The Dr had prescribed her antidepressants which hadn’t helped.
One of my super troopers proudly told her young GP she was feeling much better and thought that the Vitamin C she was taking, had reduced her stress and helped her depression lift.
She said she felt like the GP didn’t believe her.
“I’m not convinced it was the Vitamin C that did it, but as long as you feel better that’s great”, she said.
What an feckin idiot (in my best Mrs Brown’s Irish accent).
Years ago I wouldn’t of been confident enough to call a Dr an idiot. Respect your “superiors” n all that shit.
But now I’m a lot clearer and more confident in my ability to help people NATURALLY.
The more stressed out we are the more vitamin C our bodies use.
But don’t take my word alone for it.
Here is some research:
In one German study the researchers subjected 120 people to a BIG known stress — public speaking, combined with some maths questions.
Half of the subjects were given 1,000 mg of vitamin C before the start.
Signs of stress, such as elevated levels of the stress hormone cortisol and high blood pressure were much higher in the subjects who did not get any vitamin C.
Those who had the vitamin C also said they felt much less stressed during the trial.
The researchers believe that vitamin C should be considered an essential part of stress management.
I have been telling my clients this for a long time as STRESS is so common these days.
Therefore supplementing with vitamin C, at the right time and right dose CAN significantly reduce stress levels.
Isn’t it ironic that this young GP is giving out drugs all day but she dismisses a vitamin as useless?
Is that the sort of GP you want to help you get well?
It makes me soooooo mad to hear this.
GP’s are not experts in HEALTH they are experts in DISEASE.
Therefore I would advise you to have the confidence to check out what advice your GP gives you, especially if it involves taking more tablets.
I’m lucky I can ask my good friend Dr Mark Daniels on behalf of my clients if necessary.
For example, when a client was told to take a statin because of her blood test results, we checked with Dr Daniels and he said definitely not, her cholesterol was fine.
So you have one GP saying to take a statin because the test results are bad and a danger.
And another GP saying not to take a statin because the test results are good and healthy.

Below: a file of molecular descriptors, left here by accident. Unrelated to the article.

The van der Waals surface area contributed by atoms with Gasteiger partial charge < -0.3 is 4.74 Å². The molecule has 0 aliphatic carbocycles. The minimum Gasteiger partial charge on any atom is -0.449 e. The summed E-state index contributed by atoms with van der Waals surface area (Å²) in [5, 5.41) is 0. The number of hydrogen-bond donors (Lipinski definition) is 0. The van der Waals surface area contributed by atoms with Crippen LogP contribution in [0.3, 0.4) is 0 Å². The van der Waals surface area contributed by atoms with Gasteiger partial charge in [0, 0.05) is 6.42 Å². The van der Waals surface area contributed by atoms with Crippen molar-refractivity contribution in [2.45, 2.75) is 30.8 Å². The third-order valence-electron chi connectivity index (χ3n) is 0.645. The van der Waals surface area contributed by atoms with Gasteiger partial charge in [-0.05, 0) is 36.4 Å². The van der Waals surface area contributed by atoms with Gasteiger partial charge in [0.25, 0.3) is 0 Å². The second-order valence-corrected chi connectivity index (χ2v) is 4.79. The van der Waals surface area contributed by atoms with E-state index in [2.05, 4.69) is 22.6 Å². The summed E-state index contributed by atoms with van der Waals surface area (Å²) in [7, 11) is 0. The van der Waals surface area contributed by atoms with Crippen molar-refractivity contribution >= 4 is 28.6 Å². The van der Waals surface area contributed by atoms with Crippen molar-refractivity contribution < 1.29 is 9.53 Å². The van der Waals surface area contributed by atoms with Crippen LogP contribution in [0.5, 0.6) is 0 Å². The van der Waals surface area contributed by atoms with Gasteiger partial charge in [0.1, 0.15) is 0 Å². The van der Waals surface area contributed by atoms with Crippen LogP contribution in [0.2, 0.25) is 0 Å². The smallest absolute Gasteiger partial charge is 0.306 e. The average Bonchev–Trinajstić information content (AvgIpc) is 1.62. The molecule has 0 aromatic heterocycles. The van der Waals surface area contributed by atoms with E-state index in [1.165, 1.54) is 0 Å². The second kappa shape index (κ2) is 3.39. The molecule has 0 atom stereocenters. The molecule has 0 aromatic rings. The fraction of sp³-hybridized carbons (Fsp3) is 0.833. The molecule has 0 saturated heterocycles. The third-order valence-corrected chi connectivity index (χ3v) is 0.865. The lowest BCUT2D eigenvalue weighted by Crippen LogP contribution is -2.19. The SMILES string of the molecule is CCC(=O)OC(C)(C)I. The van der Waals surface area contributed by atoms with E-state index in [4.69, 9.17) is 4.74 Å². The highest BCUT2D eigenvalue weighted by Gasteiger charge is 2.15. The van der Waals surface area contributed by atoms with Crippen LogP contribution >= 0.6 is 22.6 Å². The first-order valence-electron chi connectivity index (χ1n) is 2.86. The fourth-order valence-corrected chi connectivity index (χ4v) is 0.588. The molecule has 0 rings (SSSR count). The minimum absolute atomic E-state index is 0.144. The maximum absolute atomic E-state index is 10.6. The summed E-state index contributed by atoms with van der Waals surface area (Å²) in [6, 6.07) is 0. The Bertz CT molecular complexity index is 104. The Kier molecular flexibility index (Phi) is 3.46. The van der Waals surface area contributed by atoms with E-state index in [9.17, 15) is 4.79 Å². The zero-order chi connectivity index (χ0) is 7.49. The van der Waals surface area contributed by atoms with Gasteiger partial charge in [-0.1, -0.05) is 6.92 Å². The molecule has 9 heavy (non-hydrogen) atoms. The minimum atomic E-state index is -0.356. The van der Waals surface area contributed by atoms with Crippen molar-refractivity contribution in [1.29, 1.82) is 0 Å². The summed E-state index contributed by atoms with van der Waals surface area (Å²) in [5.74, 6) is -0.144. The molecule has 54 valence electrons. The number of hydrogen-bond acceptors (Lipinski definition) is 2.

Dr’s can make mistakes, especially with medication.
It’s over used and over prescribed.
Yes of course listen to your Doc, but check the advice with someone else to make sure your not inadvertently making yourself worse.
The advice given can vary so much.
The way I see it…
If you ask a GP what to do about your stress or cholesterol or whatever – he will have a pill to fix it, as their tool of choice is DRUGS.
If you ask a councillor what to do about your stress, they will say you need some THERAPY, because that’s their tool of choice.
If you ask yours truly what to do about your stress, someone who has only been able to use the tools NATURE has given us to help people fix things, I will offer you a natural method.
Rich “the natural approach” Clarke
PS – Got ONE space in Tycoch, for my very special exercise and nutrition programme, as usual it’s women only.
Time & Day: 9.45am-10.15am. Fridays
Cost: £120 every 12 weeks.
Starts: April 10th
Hit reply and I will let you know what you need to do to apply.
PPS – a good question to ask your GP if he suggests a tablet is
“what’s the number needed to treat with this?”
That means how effective is the medication, if you gamble it’s like the “odds” of it working. How many people have to take it to help one person get betta.
Quite often it’s over 15 or 20-1, so for every 15 or 20 people who take the tablet, it only helps one.
That’s straight from the Dr’s mouth.
The number needed to treat for Antibiotics is about 15-20 – just to help ONE person.